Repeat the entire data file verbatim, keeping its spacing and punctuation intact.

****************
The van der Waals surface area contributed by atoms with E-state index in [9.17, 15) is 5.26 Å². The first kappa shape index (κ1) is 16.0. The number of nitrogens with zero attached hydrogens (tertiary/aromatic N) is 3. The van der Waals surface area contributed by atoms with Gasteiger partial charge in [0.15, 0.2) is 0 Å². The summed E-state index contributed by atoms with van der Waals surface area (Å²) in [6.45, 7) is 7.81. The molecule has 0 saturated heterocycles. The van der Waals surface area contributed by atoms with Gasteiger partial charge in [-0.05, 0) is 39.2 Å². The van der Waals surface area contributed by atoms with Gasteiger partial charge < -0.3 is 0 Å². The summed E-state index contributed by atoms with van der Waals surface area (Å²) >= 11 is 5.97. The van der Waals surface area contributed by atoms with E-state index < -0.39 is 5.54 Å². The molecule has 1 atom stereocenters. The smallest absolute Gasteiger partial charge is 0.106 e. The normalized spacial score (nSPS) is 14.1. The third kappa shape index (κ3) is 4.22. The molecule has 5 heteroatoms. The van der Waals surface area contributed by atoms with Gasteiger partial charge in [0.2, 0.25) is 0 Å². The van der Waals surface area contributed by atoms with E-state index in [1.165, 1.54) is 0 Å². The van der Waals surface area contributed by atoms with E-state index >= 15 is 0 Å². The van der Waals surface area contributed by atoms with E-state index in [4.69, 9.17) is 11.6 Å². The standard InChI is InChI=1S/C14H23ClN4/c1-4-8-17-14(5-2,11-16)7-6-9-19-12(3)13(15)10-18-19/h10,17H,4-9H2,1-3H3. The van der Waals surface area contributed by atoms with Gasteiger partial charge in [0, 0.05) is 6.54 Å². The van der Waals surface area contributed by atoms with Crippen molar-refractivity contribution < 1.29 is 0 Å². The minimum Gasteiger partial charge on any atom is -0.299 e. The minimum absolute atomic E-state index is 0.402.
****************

The van der Waals surface area contributed by atoms with E-state index in [9.17, 15) is 5.26 Å². The first kappa shape index (κ1) is 16.0. The number of nitrogens with zero attached hydrogens (tertiary/aromatic N) is 3. The van der Waals surface area contributed by atoms with Gasteiger partial charge in [0.15, 0.2) is 0 Å². The summed E-state index contributed by atoms with van der Waals surface area (Å²) in [6.45, 7) is 7.81. The molecule has 0 saturated heterocycles. The van der Waals surface area contributed by atoms with Gasteiger partial charge in [-0.05, 0) is 39.2 Å². The van der Waals surface area contributed by atoms with Gasteiger partial charge < -0.3 is 0 Å². The summed E-state index contributed by atoms with van der Waals surface area (Å²) >= 11 is 5.97. The van der Waals surface area contributed by atoms with E-state index < -0.39 is 5.54 Å². The molecule has 1 atom stereocenters. The smallest absolute Gasteiger partial charge is 0.106 e. The normalized spacial score (nSPS) is 14.1. The third kappa shape index (κ3) is 4.22. The molecule has 5 heteroatoms. The van der Waals surface area contributed by atoms with Gasteiger partial charge in [0.2, 0.25) is 0 Å². The van der Waals surface area contributed by atoms with E-state index in [1.165, 1.54) is 0 Å². The van der Waals surface area contributed by atoms with E-state index >= 15 is 0 Å². The van der Waals surface area contributed by atoms with E-state index in [4.69, 9.17) is 11.6 Å². The standard InChI is InChI=1S/C14H23ClN4/c1-4-8-17-14(5-2,11-16)7-6-9-19-12(3)13(15)10-18-19/h10,17H,4-9H2,1-3H3. The van der Waals surface area contributed by atoms with Gasteiger partial charge in [0, 0.05) is 6.54 Å². The van der Waals surface area contributed by atoms with Crippen molar-refractivity contribution < 1.29 is 0 Å². The minimum Gasteiger partial charge on any atom is -0.299 e. The minimum absolute atomic E-state index is 0.402.